In summary, based on the observational data and CMIP models, the team found that compared with the original temperature trends showing Arctic amplification, the normalized trends show a tropical amplification over land, and occurrence of record hot years in different latitudes is better correlated with normalized, rather than the original, temperature trends.


    The observational data analyses and model evaluations, suggest that the normalized T trends deserve more attention to understand the occurrence of extreme hot events over different regions, and both raw and normalized trends and their relations with extreme hot events should all be included as metrics in ESM development, tuning, and evaluation.

    The data analyses in this paper have also identified two hot spots where record-breaking hot years occur more frequently: Northern hemisphere ocean (vs. land) and southern hemisphere tropical land (vs. mid- and high-latitude lands), and they should receive more attention due to their significant impacts on ecosystems and the environment.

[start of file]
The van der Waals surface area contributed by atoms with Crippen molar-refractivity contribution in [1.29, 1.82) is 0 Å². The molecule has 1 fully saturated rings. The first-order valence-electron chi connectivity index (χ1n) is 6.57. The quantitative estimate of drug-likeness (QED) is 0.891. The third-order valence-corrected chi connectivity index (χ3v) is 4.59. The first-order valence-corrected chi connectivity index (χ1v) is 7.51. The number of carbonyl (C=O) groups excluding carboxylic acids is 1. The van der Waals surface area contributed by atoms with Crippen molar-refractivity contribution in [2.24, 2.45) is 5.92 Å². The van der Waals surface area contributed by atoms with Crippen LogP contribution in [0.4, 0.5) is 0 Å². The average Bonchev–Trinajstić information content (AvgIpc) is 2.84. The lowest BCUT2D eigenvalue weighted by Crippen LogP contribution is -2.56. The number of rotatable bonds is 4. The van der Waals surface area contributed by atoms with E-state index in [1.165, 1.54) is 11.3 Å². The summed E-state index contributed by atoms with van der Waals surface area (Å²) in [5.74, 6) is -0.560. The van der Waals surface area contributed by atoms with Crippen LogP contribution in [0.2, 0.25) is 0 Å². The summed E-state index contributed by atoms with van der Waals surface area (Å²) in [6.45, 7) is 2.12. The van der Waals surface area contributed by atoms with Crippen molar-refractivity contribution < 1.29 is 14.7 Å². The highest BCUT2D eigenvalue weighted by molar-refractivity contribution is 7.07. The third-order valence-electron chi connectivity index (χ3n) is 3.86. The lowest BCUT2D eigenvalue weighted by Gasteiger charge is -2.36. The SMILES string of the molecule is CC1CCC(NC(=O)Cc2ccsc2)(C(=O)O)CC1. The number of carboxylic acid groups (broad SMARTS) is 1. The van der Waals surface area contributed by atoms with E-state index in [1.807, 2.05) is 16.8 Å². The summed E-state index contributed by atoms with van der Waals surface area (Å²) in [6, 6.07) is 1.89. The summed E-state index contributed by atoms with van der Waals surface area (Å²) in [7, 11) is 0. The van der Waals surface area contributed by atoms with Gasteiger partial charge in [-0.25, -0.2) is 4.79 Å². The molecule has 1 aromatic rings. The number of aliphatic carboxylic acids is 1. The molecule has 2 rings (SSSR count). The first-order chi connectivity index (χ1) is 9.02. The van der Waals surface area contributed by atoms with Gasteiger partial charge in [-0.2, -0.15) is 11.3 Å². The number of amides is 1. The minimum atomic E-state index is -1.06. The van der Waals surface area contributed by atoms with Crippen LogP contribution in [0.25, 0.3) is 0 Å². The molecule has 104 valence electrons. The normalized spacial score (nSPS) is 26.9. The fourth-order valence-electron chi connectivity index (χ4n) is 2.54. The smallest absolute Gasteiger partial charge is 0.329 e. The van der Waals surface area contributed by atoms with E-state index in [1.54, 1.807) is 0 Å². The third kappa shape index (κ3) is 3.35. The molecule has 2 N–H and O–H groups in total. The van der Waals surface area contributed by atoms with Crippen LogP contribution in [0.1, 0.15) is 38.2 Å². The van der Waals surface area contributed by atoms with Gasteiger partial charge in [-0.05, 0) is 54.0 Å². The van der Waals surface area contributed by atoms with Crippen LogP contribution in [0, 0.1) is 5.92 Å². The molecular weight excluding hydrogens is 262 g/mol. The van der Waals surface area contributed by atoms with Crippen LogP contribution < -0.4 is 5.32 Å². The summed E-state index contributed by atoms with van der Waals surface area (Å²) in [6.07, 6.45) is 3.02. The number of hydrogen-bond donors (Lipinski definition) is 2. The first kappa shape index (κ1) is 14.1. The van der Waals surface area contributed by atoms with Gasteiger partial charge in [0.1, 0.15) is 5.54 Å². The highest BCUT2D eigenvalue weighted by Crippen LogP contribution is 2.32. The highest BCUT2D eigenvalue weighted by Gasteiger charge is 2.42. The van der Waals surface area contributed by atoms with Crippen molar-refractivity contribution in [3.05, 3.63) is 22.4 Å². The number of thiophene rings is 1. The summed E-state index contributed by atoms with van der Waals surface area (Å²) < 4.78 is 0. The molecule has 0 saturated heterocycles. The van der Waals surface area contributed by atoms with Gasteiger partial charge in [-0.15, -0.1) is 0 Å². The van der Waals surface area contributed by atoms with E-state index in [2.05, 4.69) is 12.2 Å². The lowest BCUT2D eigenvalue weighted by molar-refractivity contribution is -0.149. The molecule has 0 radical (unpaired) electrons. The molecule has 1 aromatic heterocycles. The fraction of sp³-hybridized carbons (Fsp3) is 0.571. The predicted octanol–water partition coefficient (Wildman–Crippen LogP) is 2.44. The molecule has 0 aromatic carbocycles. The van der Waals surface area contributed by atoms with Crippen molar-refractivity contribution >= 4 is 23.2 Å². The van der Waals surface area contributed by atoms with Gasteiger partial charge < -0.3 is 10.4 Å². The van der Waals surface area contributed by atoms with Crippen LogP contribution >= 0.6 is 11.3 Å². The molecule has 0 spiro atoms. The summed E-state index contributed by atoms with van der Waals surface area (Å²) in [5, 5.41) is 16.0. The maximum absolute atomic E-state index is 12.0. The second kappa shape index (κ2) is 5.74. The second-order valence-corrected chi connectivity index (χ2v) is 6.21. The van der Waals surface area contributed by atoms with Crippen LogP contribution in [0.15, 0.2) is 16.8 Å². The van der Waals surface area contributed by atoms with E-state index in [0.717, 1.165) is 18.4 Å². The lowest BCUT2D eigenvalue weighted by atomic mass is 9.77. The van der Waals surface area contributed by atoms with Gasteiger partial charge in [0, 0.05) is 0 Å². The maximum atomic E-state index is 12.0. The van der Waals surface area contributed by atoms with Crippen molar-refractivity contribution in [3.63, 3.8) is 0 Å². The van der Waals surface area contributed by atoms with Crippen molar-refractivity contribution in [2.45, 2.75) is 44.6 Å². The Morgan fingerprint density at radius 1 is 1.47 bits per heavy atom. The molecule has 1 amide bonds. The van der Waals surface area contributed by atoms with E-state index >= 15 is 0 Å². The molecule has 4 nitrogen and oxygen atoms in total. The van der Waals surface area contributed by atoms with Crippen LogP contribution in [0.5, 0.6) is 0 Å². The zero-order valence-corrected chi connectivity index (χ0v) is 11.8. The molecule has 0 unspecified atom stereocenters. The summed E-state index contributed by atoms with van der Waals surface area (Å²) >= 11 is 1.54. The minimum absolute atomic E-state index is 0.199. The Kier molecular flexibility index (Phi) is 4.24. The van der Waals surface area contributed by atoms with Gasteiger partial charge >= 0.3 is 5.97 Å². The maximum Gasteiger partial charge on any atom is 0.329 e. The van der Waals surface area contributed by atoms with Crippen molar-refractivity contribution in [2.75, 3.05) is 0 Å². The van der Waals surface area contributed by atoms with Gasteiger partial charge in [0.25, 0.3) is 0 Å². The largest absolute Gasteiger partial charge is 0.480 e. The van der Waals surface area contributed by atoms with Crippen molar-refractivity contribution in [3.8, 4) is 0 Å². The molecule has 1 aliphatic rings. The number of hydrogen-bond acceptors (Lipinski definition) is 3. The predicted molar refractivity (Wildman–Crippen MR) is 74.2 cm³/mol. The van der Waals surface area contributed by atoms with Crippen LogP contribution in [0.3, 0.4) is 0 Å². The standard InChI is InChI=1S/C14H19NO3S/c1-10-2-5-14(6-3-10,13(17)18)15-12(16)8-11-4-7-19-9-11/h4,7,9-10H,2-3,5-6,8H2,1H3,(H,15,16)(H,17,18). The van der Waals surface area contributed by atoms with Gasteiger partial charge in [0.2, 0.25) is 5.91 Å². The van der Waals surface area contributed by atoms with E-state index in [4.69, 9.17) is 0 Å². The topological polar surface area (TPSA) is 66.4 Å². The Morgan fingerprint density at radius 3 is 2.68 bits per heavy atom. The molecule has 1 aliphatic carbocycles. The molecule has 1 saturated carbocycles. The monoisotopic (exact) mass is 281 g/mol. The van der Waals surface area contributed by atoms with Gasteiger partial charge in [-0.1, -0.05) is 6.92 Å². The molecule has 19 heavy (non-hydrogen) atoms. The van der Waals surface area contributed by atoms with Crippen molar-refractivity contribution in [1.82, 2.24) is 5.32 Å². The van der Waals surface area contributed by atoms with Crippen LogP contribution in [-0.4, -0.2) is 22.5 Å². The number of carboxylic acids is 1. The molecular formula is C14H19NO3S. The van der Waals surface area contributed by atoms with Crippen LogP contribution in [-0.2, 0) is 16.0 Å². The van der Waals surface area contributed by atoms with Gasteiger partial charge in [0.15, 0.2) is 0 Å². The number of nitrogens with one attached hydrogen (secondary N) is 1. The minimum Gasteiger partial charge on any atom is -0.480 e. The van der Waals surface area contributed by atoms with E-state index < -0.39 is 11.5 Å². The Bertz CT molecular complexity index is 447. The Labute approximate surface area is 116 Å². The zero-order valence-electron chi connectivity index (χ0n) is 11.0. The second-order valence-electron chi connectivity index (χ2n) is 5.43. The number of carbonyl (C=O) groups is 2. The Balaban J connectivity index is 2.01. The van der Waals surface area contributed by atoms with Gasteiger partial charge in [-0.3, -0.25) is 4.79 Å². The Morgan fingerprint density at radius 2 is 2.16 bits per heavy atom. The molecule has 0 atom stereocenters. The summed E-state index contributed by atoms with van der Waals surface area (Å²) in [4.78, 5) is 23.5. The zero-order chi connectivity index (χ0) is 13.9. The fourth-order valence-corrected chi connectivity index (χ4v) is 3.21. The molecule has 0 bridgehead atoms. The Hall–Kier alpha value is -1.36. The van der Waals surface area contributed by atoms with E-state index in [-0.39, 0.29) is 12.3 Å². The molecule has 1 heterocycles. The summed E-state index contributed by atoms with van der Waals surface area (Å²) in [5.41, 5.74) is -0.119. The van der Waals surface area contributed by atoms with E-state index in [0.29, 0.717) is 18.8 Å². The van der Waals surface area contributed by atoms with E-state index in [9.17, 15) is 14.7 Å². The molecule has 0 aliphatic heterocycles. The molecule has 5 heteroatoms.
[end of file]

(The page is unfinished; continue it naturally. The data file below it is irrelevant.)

Finally, a large ensemble (e.g., with >100 members) should be used to more rigorously compare ESM results with observations.  Nonetheless, this work enables the quantification of record hot year occurrence through normalized warming trends and provides new metrics for model evaluation and improvement.



    • The U.S. Department of Energy Office of Science, Biological and Environmental Research supported this research as part of the Earth System Model Development program area through the Energy Exascale Earth System Model (E3SM) project and the Improving the Interface Processes in the DOE/ACME Model project.


    • Xubin Zeng, University of Arizona

    Related Information

    University of Arizona Press Release:  https://news.arizona.edu/story/record-breaking-temperatures-more-likely-populated-tropics

    World Economic Forum Article based on the U of A Press Release:  https://www.weforum.org/agenda/2021/06/tropics-record-breaking-temperatures-climate-change-environment